The school's admissions scandal has been the focus of heavy media coverage since May, when news reports revealed that the Urbana-Champaign campus tracked candidates with political connections through a list.
It's going to be a little while longer before a decision is made on whether the University of Illinois will begin looking for replacements for President B. Joseph White and Urbana-Champaign campus Chancellor Richard Herman.
The university's faculty senate last week approved the nonbinding resolution calling for both men to be replaced for their roles in the recent admissions scandal, but only after successors are found. After hearing that White and some faculty members believed the vote would be rushed, Senate members decided in a 91-66 vote Monday to put the matter off until Sept. 14.
White, who was at the meeting on the Urbana-Champaign campus, said afterward that the Senate made the right call.
"I think it's important to do important things the right way," he told reporters. "Many faculty just returned from the summer. They're just beginning to focus on these matters."
One Senate member who voted to wait said he didn't feel like he knew enough yet about what his colleagues want.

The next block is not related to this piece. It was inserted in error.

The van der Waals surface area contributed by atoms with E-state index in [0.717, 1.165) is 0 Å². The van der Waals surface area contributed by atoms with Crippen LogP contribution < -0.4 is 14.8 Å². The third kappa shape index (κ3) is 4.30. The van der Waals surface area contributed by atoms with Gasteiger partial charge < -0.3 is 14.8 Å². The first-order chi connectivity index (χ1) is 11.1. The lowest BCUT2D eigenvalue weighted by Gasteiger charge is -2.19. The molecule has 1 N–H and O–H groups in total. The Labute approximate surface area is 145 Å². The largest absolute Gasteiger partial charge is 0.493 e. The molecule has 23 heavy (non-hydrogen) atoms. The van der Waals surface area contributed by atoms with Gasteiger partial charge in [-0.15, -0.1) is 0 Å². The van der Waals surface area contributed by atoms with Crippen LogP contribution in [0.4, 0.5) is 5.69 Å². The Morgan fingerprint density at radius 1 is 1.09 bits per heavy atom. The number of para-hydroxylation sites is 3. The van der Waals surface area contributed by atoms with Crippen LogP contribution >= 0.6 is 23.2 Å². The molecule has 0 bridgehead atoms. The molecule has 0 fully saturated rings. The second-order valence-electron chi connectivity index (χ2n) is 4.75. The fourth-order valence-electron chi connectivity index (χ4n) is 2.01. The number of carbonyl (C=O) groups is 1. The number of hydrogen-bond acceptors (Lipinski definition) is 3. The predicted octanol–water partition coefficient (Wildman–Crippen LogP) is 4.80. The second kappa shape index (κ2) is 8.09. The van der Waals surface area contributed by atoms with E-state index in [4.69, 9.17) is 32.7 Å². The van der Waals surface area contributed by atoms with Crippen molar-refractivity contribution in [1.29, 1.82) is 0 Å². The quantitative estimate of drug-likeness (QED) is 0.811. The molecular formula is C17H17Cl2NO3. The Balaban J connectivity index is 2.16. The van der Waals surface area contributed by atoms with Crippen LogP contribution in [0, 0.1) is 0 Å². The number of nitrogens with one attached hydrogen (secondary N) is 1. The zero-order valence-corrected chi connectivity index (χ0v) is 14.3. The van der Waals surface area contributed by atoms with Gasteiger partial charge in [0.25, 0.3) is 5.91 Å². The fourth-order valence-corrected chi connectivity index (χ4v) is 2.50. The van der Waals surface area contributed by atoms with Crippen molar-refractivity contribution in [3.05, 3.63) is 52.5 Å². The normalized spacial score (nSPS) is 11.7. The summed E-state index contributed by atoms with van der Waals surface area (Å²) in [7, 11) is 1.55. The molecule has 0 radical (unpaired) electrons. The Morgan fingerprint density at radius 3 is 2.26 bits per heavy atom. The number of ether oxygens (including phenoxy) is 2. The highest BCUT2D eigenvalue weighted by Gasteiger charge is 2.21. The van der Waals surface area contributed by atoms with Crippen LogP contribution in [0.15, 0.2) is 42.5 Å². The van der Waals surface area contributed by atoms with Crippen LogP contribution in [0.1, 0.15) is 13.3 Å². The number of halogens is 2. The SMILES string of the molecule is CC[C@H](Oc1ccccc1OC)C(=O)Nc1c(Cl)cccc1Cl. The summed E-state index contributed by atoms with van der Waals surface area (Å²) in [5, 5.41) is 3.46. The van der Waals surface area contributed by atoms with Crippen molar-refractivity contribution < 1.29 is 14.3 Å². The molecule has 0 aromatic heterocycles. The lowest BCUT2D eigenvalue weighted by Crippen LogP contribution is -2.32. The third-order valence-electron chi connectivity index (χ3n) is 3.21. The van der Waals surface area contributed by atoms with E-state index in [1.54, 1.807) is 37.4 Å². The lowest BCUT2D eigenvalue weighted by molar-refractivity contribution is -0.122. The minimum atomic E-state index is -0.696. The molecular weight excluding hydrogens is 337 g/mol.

"What we want to do now is go back and get a better sense," said Robert Darmody, a soil science professor.
The school's admissions scandal has been the focus of heavy media coverage since May, when news reports revealed that the Urbana-Champaign campus tracked candidates with political connections through a list, since killed, known as Category I. Some members of that list were admitted to the school in spite of their relatively poor academic credentials.
Gov. Pat Quinn created the Illinois Admissions Review Commission to examine the influence of clout on university admissions. Both university leaders drew criticism from the panel, particularly Herman, who bargained to get favored candidates into law school and, in the commissioners' view, failed to try to stop the scandal.
White told faculty Senate members Monday that, though he passed along inquiries about two students from former Govs. Rod Blagojevich and James Thompson and once made his own inquiry, he didn't know about the broader Category I system or the degree to which political influence was tracked.
"I assure you that had I known about these practices, I would have challenged them," he said.
A handful of Senate members challenged White.
"How can you say you did not know?" architecture professor Vidar Lerum asked.
"I'm a very attentive president, and it never came to light," White said before leaving the podium to silence from the several hundred people in the room. "It never came up."
Herman told the faculty that he didn't think he could have stopped Category I.
"I believe that I did not have the power to end this system that had been long in the making and ingrained in our state's political culture," he said before exiting the room to scattered applause from faculty on the campus he oversaw.